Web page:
Monthly Archives: December 2016

Ringing in the New Year

So tonight I joined the fabulous Josh Zepps on ABC Radio to talk about cocktails for the New Year.

Here’s a few of the cocktails we covered.

For those who haven’t been here before, I’m a writer and a drinker, not a bartender, so I’ve linked to proper recipes from proper bartenders (click on the name of the cocktail).

Shake, Stir, Muddle is like a cocktail party – there will be enough good drinks to keep things moving, but you won’t care as much about what’s in your glass or who made it as you will the entertaining conversation you’re part of. So join us here every fortnight to talk drinks and movies and books and politics and history and 1980s music.

It’s fun, and it’s free and if you subscribe, we’ll send you an invitation every second week to come back for more. That’s all you’ll ever get from us, I promise.




Champagne Cocktails for New Year’s Eve

Classic Champagne Cocktail

Put a sugar cube in the bottom of a champagne flute, add two drops Angostura Bitters and one part Cognac. Pour over 9 parts Champagne


Mix champagne, cranberry juice and triple sec (Cointreau) to suit your taste

Kir Royale

1 part creme de cassis to 9 parts champagne (or plain white wine for a Kir)


Drinking to forget?

French 75

6 parts champagne, 3 parts Cognac or gin, 1.5 parts lemon juice, 2 dashes simple syrup (sugar and water)

Long Island Ice Tea

Throw every hard liquor you have in a glass, add a shot of Coca-Cola. Please don’t drink this, life is too short for shitty cocktails

Drinking to find romance on NYE?


Equal parts gin and sweet vermouth, 2 dashes fernet branca

The Love Potion

Equal parts vodka, Amaretto, peach schnapps, orange juice, cranberry juice


Hoping for something better in 2017? (Aren’t we all?)

Fresh Start

Equal parts raspberry vodka and sour mix (to make sour mix, dissolve 1 cup sugar in 1 cup boiling water, when cooled, add 1 cup lemon juice and 1/2 cup lime juice), with 0.5 parts peach brandy and 0.25 parts Campari







Where you Bellini my whole life?


Dear Muddlers

Our last post of the year features a festive bent – not sure if you have noticed, but it is Christmas THIS WEEKEND.

Christmas Day presents a cocktail challenge in the sheer length of the event. It really is the one day of the year where it is acceptable to drink from the pre-breakfast gift frenzy until you fall into your bed soon after the sun has sunk below the horizon.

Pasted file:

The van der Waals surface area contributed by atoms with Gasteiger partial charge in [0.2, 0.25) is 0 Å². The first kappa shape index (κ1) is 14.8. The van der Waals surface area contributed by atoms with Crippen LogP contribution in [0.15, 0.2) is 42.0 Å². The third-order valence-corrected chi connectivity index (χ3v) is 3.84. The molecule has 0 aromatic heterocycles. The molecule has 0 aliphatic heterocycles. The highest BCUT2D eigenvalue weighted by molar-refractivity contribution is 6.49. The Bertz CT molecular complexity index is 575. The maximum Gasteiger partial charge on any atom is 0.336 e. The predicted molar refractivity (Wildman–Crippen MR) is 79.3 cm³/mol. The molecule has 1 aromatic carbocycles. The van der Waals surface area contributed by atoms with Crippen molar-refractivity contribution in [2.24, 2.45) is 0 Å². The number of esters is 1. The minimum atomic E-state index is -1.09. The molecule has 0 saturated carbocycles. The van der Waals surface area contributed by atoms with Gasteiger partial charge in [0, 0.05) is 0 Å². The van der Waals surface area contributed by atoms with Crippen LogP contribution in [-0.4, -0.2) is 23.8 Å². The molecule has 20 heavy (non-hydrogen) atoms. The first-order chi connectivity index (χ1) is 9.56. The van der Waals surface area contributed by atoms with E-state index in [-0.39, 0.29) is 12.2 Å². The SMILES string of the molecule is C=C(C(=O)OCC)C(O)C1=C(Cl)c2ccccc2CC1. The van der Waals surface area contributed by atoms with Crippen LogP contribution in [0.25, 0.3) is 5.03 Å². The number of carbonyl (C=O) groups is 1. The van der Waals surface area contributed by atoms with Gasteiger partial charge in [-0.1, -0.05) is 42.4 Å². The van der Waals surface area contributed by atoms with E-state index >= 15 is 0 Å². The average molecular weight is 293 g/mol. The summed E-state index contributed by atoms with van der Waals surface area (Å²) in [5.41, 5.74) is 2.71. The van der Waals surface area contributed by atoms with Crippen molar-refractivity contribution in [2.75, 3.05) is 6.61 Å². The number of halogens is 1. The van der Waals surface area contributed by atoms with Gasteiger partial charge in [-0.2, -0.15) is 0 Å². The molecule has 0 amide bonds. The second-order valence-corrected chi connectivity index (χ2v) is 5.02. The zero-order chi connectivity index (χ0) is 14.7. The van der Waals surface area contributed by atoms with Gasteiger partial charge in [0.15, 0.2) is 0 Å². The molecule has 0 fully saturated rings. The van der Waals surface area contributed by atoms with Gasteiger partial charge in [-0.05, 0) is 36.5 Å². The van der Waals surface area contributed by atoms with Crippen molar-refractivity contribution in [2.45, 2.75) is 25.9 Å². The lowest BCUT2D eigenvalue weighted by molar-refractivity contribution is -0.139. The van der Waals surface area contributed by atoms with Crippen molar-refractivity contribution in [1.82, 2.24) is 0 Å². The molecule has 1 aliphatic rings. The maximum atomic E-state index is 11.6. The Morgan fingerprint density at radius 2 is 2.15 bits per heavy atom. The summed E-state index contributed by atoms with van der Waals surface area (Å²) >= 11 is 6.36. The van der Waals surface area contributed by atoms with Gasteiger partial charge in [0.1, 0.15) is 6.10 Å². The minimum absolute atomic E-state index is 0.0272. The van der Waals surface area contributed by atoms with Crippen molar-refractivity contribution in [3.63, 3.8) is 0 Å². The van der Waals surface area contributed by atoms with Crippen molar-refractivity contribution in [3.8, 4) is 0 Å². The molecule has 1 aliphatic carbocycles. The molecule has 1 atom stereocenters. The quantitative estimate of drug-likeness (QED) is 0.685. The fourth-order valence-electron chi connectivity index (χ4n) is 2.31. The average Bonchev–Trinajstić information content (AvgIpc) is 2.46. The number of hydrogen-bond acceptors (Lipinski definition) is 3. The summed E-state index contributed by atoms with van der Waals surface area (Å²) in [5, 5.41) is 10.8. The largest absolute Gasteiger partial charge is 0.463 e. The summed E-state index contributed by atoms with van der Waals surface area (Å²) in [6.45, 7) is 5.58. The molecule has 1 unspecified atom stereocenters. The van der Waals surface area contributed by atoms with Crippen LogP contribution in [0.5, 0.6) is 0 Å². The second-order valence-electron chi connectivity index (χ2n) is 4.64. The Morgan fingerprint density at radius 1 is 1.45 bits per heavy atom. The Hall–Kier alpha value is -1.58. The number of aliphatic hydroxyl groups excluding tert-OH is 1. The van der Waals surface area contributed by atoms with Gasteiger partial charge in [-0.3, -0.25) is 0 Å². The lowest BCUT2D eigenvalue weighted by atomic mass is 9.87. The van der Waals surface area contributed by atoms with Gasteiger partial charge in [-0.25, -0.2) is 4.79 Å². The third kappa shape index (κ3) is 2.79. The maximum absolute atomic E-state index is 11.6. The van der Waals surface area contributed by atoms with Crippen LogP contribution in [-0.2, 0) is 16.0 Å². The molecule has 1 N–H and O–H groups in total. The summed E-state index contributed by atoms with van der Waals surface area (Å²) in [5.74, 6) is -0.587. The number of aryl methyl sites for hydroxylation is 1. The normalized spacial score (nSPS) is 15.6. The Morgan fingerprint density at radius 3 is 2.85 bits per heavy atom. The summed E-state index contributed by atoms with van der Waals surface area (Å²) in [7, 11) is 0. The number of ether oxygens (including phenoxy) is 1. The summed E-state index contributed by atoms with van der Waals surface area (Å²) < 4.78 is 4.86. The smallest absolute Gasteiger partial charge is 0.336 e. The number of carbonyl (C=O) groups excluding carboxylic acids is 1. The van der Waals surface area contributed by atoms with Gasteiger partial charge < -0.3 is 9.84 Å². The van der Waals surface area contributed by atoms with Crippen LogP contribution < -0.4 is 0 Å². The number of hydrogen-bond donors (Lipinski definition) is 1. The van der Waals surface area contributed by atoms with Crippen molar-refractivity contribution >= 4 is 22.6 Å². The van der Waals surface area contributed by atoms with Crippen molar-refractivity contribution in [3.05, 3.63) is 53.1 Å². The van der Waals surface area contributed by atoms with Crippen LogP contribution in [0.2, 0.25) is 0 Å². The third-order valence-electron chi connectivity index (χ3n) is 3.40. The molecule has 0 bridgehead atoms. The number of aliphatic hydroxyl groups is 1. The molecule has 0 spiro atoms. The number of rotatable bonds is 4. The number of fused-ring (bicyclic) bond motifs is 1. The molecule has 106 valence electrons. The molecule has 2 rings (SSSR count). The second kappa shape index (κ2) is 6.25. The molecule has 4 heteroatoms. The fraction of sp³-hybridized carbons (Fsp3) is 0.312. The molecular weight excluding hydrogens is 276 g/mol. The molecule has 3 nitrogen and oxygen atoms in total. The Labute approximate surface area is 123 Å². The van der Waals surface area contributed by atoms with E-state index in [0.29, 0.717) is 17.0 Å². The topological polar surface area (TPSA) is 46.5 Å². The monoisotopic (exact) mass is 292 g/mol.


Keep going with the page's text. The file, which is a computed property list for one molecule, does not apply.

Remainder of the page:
The challenge then is what to drink. While heretical, I generally don’t opt for cocktails on Christmas Day, but know I have a moral obligation to examine all matters cocktail for you, dear Reader.

There are 76 IBA Official Cocktails and one that seems to offer the perfect solution for festive tippling.

After all, what could sound more cheerful than white peach puree and Prosecco?

Technically, by having only two ingredients, the Bellini doesn’t pass the Shake, Stir, Muddle cocktail test – it’s a mixed drink and I’ll be filing an injunction with the Supreme Court of Cocktails next year to get it removed from the IBA Official Cocktail list.

Setting that aside though, the Bellini sounds like an idyllic holiday on the Amalfi Coast.

Indeed, the Bellini has a rich Italian heritage, having been invented at Harry’s Bar in Venice and named after Italian Renaissance painter Giovanni Bellini.

Those Bellini boys were a bit like the Sheens of the Venetian art scene.

Father Jacopo was the Martin Sheen Bellini,a well-respected founder of Renaissance style painting.

Then came son Gentile, a talented artist who had an early career surge (think Emilio Estevez in Breakfast Club and St Elmo’s Fire, anything that came before Mighty Ducks- which secretly, I love, and would even if it didn’t feature the bonus of starring Pacey Witter from Dawson’s Creek), before being surpassed by younger brother Giovanni for the rest of their careers.


(Key differences are that Giovanni might not have been an anti-vax nutter with a massive substance abuse problem. Not sure.)

Since life in the 15th century was so bloody serious, all the Sheen-ellini boys focused on painting religious works.

Disappointingly, I misread Emilio’s job as the official portrait artist for the Dogs of Venice.


Turns out the Doges of Venice was the Chief Magistrate of the leader of the Most Serene Republic of Venice for 1,100 years. That’s cool too I suppose.

Anyway, a couple of centuries after Venice stopped being so serene in 1797, Harry’s Bar opened.

We’ve looked at Harry’s Bar back on World Cocktail Day – May 13 (put it in your diary) – since the bar that was a regular haunt of Ernest Hemingway and Orson Welles was founded on May 13 1931, but its real claim to fame is the Bellini.

Setting aside what a miserable and unserene establishment Harry’s Bar must have been with blowhards Orson and Ernie in attendance, it is said that the gentle pink blush of the Bellini reminded Giuseppe Cipriani, founder of Harry’s Bar and inventor of the Bellini cocktail, of one of Giovanni (Charlie) Bellini’s paintings. Beautiful.

Problem is, the reality never matches the hype.

The reality of the Bellini is that when the glass gets presented, it generally looks like something you might need a course of anti-biotics for, rather than fun in a glass.

Look at this photo of the miserable Bellini next to the magnificent negroni my husband refused to swap with me when I was conducting field research.


(Pssst, that pink blush Cipriani loved so much? It actually comes from a little shot of raspberry or cherry juice – neither of which are in the IBA recipe. Stupid things is, not only would it make the Bellini look better, it would make the recipe an actual cocktail).

The second problem I have with the Bellini is a philosophical one.

Prosecco is an Italian sparkling wine. It costs about one-third of the price of champagne.

So why then do most bars continue to charge the same price for a Bellini as they do for a proper cocktail?

Even if they get the rosy glow situation sorted out, the Bellini should be much cheaper than a proper cocktail.

But it isn’t.

Perhaps it is these factors that have led to it not featuring strongly in popular culture.